Even with the turmoil in the banking industry and further uncertainty, the Federal Reserve will approve a quarter-percentage-point interest rate hike next week, according to market pricing and several Wall Street experts.
Rate expectations have been on a pendulum swinging sharply over the past two weeks, varying from a half point increase Some say the Fed may cut rates by holding the line and even at one point.
However, a consensus has emerged that the Fed chairman Jerome Powell And their fellow central bankers would like to signal that while they are used to financial sector turmoil, it is important to keep fighting to tame inflation.
This will likely take the form of a 0.25 percentage point, or 25 basis point, increase, with the assurance that there is no predetermined path forward. The outlook may change depending on market behavior in the coming days, but there are signs of a Fed hike.
US Federal Reserve Chairman Jerome Powell addresses reporters after the Fed raised its target interest rate by a quarter percentage point during a news conference at the Federal Reserve Building in Washington on February 1, 2023.
Jonathan Ernst | reuters
“They have to do something, or they’ll lose credibility,” said Doug Roberts, founder and chief investment strategist at Channel Capital Research. “They want to do 25, and 25 sends a message. But it will really depend on the comments that Powell says publicly. … I don’t think he’s going to do a 180-degree shift about what Everyone’s talking.”
Markets largely agree that the Fed is going to hike.
As of Friday afternoon, there was about a 75% chance of a quarter-point increase cme group data Using fed funds futures contracts as a guide. Another 25% were in the no-hike camp, speculating that policymakers may be taking a step back from the aggressive tightening campaign that began a year ago.
Goldman Sachs is one of the most high-profile forecasters to see no change in rates, as it expects central bankers in general to “take a more cautious short-term stance to avoid worsening market fears of further banking stress.”
question of sustainability
Whichever way the Fed goes, it is likely to face criticism.
“This may be one of those times where there is a gap between what they should do and what I think they will do. They certainly shouldn’t tighten policy,” said Mark Zandi, chief economist at Moody’s Analytics. ” “People are really on edge, and any little thing can push them over the edge, so I don’t understand it. Why can’t you pivot a little bit here and focus on financial stability?”
Rate hike comes just a week after other regulators launched emergency loan facility To prevent a crisis of confidence in the banking industry.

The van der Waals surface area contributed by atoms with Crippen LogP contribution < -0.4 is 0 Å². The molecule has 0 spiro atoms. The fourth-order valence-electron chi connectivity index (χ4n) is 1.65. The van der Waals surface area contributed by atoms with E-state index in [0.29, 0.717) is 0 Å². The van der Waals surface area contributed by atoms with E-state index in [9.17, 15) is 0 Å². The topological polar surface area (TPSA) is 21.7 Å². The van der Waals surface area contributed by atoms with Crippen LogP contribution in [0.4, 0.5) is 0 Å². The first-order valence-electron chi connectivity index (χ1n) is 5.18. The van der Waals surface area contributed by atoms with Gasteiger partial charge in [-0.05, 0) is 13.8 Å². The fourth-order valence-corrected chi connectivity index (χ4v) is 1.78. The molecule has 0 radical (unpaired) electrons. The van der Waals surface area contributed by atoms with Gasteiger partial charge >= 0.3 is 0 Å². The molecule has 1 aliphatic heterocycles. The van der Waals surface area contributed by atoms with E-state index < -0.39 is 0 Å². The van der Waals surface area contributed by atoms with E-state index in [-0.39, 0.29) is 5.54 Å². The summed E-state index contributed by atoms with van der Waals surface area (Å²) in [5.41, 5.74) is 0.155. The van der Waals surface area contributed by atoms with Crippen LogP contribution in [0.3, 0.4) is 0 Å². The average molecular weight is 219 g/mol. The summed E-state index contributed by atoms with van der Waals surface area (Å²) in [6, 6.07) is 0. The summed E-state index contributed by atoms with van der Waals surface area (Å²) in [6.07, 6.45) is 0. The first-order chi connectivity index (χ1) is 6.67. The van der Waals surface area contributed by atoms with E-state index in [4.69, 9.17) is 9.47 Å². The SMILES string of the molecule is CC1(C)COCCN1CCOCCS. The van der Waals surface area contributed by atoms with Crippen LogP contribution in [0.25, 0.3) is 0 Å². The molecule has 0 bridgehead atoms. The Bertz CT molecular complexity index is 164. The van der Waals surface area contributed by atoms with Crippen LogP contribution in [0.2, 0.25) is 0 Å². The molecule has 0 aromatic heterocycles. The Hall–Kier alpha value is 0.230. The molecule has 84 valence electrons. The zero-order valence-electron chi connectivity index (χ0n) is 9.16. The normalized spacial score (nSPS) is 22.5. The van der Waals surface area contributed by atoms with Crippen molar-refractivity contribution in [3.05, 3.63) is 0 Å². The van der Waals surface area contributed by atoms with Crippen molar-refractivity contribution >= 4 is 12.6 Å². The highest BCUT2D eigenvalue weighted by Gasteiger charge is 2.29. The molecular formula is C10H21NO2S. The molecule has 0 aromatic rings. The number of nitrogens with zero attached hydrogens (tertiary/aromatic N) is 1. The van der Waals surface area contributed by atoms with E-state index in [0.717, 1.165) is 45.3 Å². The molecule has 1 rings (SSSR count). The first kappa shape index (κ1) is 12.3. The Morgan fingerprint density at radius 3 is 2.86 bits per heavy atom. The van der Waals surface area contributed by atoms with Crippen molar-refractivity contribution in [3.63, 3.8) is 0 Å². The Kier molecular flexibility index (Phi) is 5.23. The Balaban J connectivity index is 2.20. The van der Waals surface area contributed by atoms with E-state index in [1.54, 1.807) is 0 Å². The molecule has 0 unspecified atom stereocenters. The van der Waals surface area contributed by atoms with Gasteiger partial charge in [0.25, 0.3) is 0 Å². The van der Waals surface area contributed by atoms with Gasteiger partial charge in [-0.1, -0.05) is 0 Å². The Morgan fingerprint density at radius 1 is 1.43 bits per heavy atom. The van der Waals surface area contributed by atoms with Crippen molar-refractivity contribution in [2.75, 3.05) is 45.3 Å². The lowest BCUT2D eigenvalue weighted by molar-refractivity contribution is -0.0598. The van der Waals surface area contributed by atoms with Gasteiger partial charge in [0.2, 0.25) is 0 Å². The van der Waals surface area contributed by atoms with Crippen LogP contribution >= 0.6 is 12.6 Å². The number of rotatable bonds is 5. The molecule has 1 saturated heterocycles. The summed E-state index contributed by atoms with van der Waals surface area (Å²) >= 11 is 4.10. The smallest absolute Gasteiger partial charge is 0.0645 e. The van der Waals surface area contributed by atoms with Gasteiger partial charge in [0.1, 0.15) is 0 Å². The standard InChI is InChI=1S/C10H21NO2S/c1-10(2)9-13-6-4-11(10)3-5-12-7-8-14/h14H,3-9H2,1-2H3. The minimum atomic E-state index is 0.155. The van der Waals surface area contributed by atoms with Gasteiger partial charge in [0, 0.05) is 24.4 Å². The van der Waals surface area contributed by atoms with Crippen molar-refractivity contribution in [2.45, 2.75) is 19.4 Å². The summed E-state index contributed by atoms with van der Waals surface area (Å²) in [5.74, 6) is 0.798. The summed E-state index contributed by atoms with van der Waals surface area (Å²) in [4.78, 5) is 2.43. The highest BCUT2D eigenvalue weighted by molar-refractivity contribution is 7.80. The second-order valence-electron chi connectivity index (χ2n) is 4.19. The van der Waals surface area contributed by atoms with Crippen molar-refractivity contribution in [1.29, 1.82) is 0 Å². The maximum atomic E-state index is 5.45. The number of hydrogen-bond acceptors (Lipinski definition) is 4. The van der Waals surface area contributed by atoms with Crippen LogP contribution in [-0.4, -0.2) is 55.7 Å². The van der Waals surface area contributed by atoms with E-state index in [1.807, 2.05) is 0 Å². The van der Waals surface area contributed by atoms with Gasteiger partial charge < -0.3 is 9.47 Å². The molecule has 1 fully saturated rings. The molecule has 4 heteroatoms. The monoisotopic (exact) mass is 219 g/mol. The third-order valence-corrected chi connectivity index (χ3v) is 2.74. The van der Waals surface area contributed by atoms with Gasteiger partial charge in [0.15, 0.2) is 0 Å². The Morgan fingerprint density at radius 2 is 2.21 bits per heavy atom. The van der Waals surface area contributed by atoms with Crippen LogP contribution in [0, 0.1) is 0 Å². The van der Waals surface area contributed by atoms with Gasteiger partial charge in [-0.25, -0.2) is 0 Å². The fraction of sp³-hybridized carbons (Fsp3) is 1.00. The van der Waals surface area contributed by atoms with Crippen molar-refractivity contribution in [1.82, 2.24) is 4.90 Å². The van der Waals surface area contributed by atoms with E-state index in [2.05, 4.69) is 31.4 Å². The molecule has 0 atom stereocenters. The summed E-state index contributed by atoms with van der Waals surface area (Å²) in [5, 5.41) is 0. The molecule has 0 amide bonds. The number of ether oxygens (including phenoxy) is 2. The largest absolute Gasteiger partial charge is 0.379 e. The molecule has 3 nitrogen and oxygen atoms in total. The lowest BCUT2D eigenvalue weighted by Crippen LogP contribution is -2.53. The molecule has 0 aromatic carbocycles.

With news of the shuttering of Silicon Valley Bank and Signature Bank volatility elsewhereShook financial markets and set off apprehensions of what was to come.
Zandi, who is not predicting any rate hike, said it is highly unusual and dangerous to tighten monetary policy under these circumstances.
He said, “You’re not going to lose your fight against inflation with a standstill here. But you might lose the financial system.” “So I don’t see the rationale for tightening the policy in the current environment.”
Still, most of Wall Street thinks the Fed will move forward with its policy direction.
Cut still expected by end of year
In fact, Bank of America said Last Sunday’s Policy Steps The backstop allows the Fed to increase flexibility to support depositor cash and liquidity-strapped banks.
Bank of America economist Michael Gapen said in a client note, “The recent market turbulence stemming from the crisis at several regional banks certainly calls for greater caution, but there is little room for policymakers to trigger systemic risk exceptions.” Strong action … likely to limit downside.” “That said, events remain fluid and other stress events could materialize between now and next Wednesday, causing the Fed to pause its rate hike cycle.”
Indeed, more bank failures over the weekend could throw policy for a loop again.
An important caveat to market expectations is that traders do not think there will be further rate hikes. Current pricing indicates a rate cut, keeping the Fed’s benchmark funds rate in its roughly 4% target range through the end of the year. Wednesday’s hike will range between 4.75%-5%.
Citigroup also expects central banks to “refocus on fighting inflation, which requires further hikes in policy rates,” the firm said in a note.
However, markets haven’t had the benefit of hearing from Fed speakers since the financial turmoil began, so it will be hard to predict how officials feel about the latest developments and how they fit into the policy framework.
The biggest worry is that the Fed’s moves to curb inflation will eventually lead the economy into at least a shallow recession. Zandi said a hike next week would raise those odds.
“I think the more rational heads will prevail, but it is possible that they are so focused on inflation that they are willing to take their chances with the financial system,” he said. “I thought we could make it through this period without a recession, but it would require some good policymaking by the Fed.
“If they raise rates, that qualifies as a mistake, and I would call it a big mistake,” Zandi said. “The recession risk will become meaningfully higher at that point.”